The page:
Mohan Murti writes another impassioned article against corruption.
I think it is the crisis of values that denotes the Indian condition. Moral values of all kinds seem to have rapidly and irrevocably declined. The second, of course, is external control, which the Government can exercise to take care of law and order and make corruption a very dangerous exercise. As an Indian, I am concerned with the second part.The fact that a lot of our citizens intentionally disobey the laws of the land — which if enforced, as they should be in a typical society, will give us a better and more organised country — is a reflection of the insanity and breakdown of law and order.By this I mean in its totality — not just motorists, highway and railway dacoits, armed robbers and militants, Naxalites and extremists but also corrupt officials in Government, industry and specially the arrogance in those bestowed with sudden affluence....Looking at our systems in India today, corruption is encouraged by the following reasons: There continues to be immense red tape and bureaucratic delay. There is a lack of transparency from the governments.Our judicial system cannot guarantee justice, fairness and equality. The police cannot protect. The lawmakers break the laws. Casteism and nepotism thrive among the corrupt to protect each other, as with the idiom “thick as thieves”.Most kleptomaniac cream of the crop, bureaucrats and politicians lack empathy and are psychopaths, therefore they rarely feel compunction, regret, or fear the consequences of their misdeeds. This only makes them more culpable and perilous.Again, examples abound currently with those indicted or arrested pulling strings to get rid of evidence, getting anti-corruption chiefs removed or even resorting to “eliminating” witnesses.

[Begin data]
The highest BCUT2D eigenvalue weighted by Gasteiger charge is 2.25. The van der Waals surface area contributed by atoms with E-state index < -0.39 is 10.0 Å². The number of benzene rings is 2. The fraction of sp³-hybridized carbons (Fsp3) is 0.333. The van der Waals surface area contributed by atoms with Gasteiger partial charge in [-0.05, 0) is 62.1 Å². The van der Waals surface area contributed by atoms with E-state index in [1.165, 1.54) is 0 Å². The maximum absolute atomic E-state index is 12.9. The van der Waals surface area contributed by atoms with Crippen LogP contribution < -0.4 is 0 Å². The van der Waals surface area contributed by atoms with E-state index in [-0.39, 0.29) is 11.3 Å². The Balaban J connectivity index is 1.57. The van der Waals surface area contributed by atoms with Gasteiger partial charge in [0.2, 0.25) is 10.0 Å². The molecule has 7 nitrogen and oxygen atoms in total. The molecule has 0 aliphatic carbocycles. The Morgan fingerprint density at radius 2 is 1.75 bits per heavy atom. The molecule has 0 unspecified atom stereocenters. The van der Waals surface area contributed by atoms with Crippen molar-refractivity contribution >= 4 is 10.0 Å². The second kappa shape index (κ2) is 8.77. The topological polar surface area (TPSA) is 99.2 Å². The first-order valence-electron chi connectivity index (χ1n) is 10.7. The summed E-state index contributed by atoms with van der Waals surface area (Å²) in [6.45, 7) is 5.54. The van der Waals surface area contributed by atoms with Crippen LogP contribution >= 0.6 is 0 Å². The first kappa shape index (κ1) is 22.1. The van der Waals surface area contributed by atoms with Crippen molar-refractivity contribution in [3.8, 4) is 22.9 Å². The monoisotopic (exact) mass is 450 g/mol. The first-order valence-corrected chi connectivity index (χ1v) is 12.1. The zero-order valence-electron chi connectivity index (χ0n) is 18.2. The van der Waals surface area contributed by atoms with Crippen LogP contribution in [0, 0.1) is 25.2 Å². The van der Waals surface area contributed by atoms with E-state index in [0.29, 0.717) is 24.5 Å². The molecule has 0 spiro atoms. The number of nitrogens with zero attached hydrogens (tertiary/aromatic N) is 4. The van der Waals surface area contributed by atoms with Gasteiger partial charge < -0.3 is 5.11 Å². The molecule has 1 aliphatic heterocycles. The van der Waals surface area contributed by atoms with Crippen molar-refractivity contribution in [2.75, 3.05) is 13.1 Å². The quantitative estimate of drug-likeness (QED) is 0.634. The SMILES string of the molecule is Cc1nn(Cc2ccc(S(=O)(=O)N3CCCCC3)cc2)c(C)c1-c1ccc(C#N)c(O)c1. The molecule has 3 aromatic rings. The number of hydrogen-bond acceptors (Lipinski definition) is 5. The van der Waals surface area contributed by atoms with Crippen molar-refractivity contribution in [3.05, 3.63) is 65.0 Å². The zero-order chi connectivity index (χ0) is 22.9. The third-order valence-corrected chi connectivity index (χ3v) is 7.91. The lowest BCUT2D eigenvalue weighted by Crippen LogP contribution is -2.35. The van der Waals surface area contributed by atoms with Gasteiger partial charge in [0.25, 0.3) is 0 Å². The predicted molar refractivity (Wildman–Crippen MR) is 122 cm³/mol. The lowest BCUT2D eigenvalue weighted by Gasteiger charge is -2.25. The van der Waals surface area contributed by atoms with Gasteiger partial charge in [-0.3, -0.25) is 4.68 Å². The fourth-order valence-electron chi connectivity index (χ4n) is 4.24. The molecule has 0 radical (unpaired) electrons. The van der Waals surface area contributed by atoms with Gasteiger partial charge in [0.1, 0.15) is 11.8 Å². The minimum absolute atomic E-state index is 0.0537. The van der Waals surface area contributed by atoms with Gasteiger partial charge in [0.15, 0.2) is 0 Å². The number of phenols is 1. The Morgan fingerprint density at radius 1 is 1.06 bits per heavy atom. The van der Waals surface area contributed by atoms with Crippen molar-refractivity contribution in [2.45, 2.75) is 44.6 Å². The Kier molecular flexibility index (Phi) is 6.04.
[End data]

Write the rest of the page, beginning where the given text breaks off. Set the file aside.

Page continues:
I think he has covered most of it. B S Raghavan notes that we have got used to the big numbers associated with corruption scandals. Bofors was Rs 64 crores. Nowadays, no self-respecting person would want to be associated with a scam involving anything less than a few hundred crores. I mean, what would people think of him?